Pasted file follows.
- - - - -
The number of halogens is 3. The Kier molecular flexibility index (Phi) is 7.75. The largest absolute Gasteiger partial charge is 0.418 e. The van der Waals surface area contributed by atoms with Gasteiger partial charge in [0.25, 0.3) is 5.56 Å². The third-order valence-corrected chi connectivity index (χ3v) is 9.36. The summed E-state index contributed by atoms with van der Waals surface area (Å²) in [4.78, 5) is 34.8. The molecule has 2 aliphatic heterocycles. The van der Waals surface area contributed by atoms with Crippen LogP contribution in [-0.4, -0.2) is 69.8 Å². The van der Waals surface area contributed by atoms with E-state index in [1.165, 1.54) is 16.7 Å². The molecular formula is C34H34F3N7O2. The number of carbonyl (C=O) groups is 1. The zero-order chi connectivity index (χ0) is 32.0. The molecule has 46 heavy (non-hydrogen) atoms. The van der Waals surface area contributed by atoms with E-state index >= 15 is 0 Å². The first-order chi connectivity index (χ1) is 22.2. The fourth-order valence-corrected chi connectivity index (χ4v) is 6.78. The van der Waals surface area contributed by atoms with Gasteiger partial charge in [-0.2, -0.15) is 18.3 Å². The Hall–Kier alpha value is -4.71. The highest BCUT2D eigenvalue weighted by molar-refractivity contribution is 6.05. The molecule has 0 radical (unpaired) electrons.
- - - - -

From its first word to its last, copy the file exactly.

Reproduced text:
The number of halogens is 3. The Kier molecular flexibility index (Phi) is 7.75. The largest absolute Gasteiger partial charge is 0.418 e. The van der Waals surface area contributed by atoms with Gasteiger partial charge in [0.25, 0.3) is 5.56 Å². The third-order valence-corrected chi connectivity index (χ3v) is 9.36. The summed E-state index contributed by atoms with van der Waals surface area (Å²) in [4.78, 5) is 34.8. The molecule has 2 aliphatic heterocycles. The van der Waals surface area contributed by atoms with Crippen LogP contribution in [-0.4, -0.2) is 69.8 Å². The van der Waals surface area contributed by atoms with E-state index in [1.165, 1.54) is 16.7 Å². The molecular formula is C34H34F3N7O2. The number of carbonyl (C=O) groups is 1. The zero-order chi connectivity index (χ0) is 32.0. The molecule has 46 heavy (non-hydrogen) atoms. The van der Waals surface area contributed by atoms with E-state index >= 15 is 0 Å². The first-order chi connectivity index (χ1) is 22.2. The fourth-order valence-corrected chi connectivity index (χ4v) is 6.78. The van der Waals surface area contributed by atoms with Gasteiger partial charge in [-0.2, -0.15) is 18.3 Å². The Hall–Kier alpha value is -4.71. The highest BCUT2D eigenvalue weighted by molar-refractivity contribution is 6.05. The molecule has 0 radical (unpaired) electrons.